Immigration in the Spotlight…or is it Education?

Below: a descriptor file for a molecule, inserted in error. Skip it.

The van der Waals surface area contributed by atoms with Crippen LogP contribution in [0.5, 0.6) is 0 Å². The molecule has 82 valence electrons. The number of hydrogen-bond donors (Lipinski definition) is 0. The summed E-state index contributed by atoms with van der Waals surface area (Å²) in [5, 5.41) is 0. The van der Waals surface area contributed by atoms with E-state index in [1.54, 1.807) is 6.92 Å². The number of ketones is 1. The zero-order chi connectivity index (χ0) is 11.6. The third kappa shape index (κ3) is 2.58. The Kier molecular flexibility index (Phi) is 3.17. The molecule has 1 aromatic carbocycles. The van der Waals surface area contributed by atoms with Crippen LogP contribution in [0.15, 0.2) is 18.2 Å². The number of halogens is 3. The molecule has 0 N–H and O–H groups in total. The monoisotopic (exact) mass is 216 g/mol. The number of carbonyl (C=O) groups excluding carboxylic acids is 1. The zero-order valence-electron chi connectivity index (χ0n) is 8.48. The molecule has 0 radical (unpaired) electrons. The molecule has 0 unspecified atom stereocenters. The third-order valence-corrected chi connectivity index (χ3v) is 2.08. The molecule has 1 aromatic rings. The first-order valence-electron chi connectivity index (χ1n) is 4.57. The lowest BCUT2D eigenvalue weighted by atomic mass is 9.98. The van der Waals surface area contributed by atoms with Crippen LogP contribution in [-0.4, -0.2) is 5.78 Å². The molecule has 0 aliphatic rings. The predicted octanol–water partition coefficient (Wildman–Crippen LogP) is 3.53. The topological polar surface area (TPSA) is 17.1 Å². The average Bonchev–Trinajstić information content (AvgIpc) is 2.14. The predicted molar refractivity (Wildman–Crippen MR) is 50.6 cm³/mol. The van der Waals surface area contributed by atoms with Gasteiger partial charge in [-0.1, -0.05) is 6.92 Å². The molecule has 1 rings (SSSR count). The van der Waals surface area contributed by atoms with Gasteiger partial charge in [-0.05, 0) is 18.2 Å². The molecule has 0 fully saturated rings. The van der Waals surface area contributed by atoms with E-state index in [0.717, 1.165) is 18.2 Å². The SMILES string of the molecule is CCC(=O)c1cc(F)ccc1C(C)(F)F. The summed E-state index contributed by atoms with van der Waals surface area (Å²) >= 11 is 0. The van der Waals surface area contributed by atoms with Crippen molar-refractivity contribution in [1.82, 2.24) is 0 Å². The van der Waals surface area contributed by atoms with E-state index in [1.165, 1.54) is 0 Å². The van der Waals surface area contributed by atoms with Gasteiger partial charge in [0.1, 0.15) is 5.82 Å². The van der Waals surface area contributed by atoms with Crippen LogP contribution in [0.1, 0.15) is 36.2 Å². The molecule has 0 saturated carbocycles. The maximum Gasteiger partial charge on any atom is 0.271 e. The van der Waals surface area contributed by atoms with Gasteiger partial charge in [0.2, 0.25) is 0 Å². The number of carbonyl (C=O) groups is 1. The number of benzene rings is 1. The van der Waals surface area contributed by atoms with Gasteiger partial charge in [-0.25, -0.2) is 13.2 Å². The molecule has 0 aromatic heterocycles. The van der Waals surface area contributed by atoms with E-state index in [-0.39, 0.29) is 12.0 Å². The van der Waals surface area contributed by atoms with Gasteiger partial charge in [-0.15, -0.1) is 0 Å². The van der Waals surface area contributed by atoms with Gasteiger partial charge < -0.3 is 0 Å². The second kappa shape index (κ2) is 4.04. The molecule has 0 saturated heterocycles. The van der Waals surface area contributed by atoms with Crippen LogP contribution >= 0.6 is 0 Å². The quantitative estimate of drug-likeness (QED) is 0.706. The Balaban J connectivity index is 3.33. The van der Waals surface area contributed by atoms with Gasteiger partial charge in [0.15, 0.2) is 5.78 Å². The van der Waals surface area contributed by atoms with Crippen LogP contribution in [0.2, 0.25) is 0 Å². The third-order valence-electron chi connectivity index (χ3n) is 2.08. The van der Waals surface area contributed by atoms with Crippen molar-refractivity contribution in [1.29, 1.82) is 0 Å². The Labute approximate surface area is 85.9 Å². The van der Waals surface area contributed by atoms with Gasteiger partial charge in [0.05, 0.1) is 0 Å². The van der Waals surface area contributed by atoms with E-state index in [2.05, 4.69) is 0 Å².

SAN JOSE, CA – Today, and recently, there has been a big focus on the immigration debate in the U.S….as well as in other developed nations. Since I’m in the U.S. and a little closer to this debate, I’m going to focus my thoughts on this side of the ponds…and less on amnesty or a worker program then on the highly-skilled and highly-educated workers that are needed to motor economies.In this “world is flat” or world 2.0 era, if you will, the jobs will go to where the best educated workforces are – and (commercial) Cisco provides the technologies that allows for anywhere, anytime, seamless communications. The U.S. still has great universities that attract the best talent around the world. Noted Silicon Valley venture capitalist and education advocate John Doerr has stated that he thinks that all advanced degrees in the fields of science, technology, engineering or math (the so-called STEM majors) obtained by foreign nationals should have a green card attached to them. Those U.S. educated workers, he argues, should be encouraged to stay and contribute to the U.S. economy rather than being forced to go back to their home countries – where, by the way, there are more and more opportunities for them.Educating the best and the brightest from the around the world and encouraging them to stay is not the full answer, of course. We also have to focus on encouraging our own students to study math and science disciplines. In the 60’s, of course, it was Sputnik and the space race that encouraged a generation of scientists. Maybe those were simpler times and in a pre-MTV world it was a little easier to get the attention of the youth. What is the answer, you say? There aren’t easy answers. We’re going to have to follow the ol’ “think globally, act locally” approach on this one. Cisco is doing its part with our Networking Academies as well as our 21st Century Schools project in Mississippi and Louisiana. Everybody can do more, though, of course.I don’t want to imply that the amnesty and worker issues that are being addressed in the current immigration debate are not important enough to comment on…the jobs filled by immigrants do contribute to our economy. However, and I’m sure I’ll get this stat wrong, but, I have heard that ONE engineering job, in turns, creates SIX other jobs, so that is where my focus has been.For more thoughtful insight on this issue, please go to Yahoo or Google or MSN or your other favorite search engine and search “Chris Nordlinger” and “education.” He frames the issue more eloquently than I, as well as offers some creative solutions.I also blogged on this issue in January after a meeting with Senator George Allen (R-VA) and you can read that post here: http://blogs.cisco.com/gov/2006/01/dont_want_no_smart_people.html